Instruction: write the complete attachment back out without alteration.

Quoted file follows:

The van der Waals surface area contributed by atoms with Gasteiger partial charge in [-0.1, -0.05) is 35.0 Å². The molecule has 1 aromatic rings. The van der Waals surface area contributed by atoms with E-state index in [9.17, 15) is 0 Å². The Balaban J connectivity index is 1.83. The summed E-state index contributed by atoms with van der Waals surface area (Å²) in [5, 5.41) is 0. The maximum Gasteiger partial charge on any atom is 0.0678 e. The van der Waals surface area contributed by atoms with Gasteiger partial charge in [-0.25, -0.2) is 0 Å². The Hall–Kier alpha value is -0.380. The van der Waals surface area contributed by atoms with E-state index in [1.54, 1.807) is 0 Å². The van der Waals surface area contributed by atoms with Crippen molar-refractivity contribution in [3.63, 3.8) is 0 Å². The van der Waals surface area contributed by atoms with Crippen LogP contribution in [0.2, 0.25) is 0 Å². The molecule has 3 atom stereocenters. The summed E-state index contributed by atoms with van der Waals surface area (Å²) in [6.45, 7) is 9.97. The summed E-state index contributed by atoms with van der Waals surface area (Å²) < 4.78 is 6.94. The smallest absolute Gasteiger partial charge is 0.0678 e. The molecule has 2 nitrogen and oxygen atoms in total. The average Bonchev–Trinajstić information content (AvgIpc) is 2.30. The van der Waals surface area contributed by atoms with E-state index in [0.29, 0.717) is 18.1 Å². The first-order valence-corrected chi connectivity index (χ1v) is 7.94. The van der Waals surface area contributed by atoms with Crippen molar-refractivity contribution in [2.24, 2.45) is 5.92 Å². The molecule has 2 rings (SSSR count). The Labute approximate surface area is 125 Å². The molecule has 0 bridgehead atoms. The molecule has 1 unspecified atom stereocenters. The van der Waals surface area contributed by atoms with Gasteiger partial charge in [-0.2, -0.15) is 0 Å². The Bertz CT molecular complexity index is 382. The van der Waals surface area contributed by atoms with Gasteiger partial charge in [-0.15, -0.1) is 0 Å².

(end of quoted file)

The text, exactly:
The van der Waals surface area contributed by atoms with Gasteiger partial charge in [-0.1, -0.05) is 35.0 Å². The molecule has 1 aromatic rings. The van der Waals surface area contributed by atoms with E-state index in [9.17, 15) is 0 Å². The Balaban J connectivity index is 1.83. The summed E-state index contributed by atoms with van der Waals surface area (Å²) in [5, 5.41) is 0. The maximum Gasteiger partial charge on any atom is 0.0678 e. The van der Waals surface area contributed by atoms with Gasteiger partial charge in [-0.25, -0.2) is 0 Å². The Hall–Kier alpha value is -0.380. The van der Waals surface area contributed by atoms with E-state index in [1.54, 1.807) is 0 Å². The van der Waals surface area contributed by atoms with Crippen molar-refractivity contribution in [3.63, 3.8) is 0 Å². The van der Waals surface area contributed by atoms with Crippen LogP contribution in [0.2, 0.25) is 0 Å². The molecule has 3 atom stereocenters. The summed E-state index contributed by atoms with van der Waals surface area (Å²) in [6.45, 7) is 9.97. The summed E-state index contributed by atoms with van der Waals surface area (Å²) < 4.78 is 6.94. The smallest absolute Gasteiger partial charge is 0.0678 e. The molecule has 2 nitrogen and oxygen atoms in total. The average Bonchev–Trinajstić information content (AvgIpc) is 2.30. The van der Waals surface area contributed by atoms with E-state index in [0.29, 0.717) is 18.1 Å². The first-order valence-corrected chi connectivity index (χ1v) is 7.94. The van der Waals surface area contributed by atoms with Crippen molar-refractivity contribution in [2.24, 2.45) is 5.92 Å². The molecule has 2 rings (SSSR count). The Labute approximate surface area is 125 Å². The molecule has 0 bridgehead atoms. The molecule has 1 unspecified atom stereocenters. The van der Waals surface area contributed by atoms with Gasteiger partial charge in [-0.2, -0.15) is 0 Å². The Bertz CT molecular complexity index is 382. The van der Waals surface area contributed by atoms with Gasteiger partial charge in [-0.15, -0.1) is 0 Å².